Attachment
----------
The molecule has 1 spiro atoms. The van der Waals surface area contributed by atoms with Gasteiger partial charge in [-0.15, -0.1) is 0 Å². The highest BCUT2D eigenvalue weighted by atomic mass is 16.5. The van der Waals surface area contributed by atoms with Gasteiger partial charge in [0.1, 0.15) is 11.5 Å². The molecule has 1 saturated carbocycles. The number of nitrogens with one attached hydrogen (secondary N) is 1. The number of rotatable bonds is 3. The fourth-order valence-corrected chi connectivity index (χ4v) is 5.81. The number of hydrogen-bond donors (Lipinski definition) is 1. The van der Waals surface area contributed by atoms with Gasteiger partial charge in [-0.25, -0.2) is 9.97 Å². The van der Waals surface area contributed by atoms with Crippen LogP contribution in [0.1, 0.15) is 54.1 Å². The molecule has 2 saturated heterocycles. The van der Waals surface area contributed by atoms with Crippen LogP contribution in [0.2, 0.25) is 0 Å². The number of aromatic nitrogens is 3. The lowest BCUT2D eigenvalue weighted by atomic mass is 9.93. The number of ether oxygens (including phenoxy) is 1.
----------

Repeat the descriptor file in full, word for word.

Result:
The molecule has 1 spiro atoms. The van der Waals surface area contributed by atoms with Gasteiger partial charge in [-0.15, -0.1) is 0 Å². The highest BCUT2D eigenvalue weighted by atomic mass is 16.5. The van der Waals surface area contributed by atoms with Gasteiger partial charge in [0.1, 0.15) is 11.5 Å². The molecule has 1 saturated carbocycles. The number of nitrogens with one attached hydrogen (secondary N) is 1. The number of rotatable bonds is 3. The fourth-order valence-corrected chi connectivity index (χ4v) is 5.81. The number of hydrogen-bond donors (Lipinski definition) is 1. The van der Waals surface area contributed by atoms with Gasteiger partial charge in [-0.25, -0.2) is 9.97 Å². The van der Waals surface area contributed by atoms with Crippen LogP contribution in [0.1, 0.15) is 54.1 Å². The molecule has 2 saturated heterocycles. The van der Waals surface area contributed by atoms with Crippen LogP contribution in [0.2, 0.25) is 0 Å². The number of aromatic nitrogens is 3. The lowest BCUT2D eigenvalue weighted by atomic mass is 9.93. The number of ether oxygens (including phenoxy) is 1.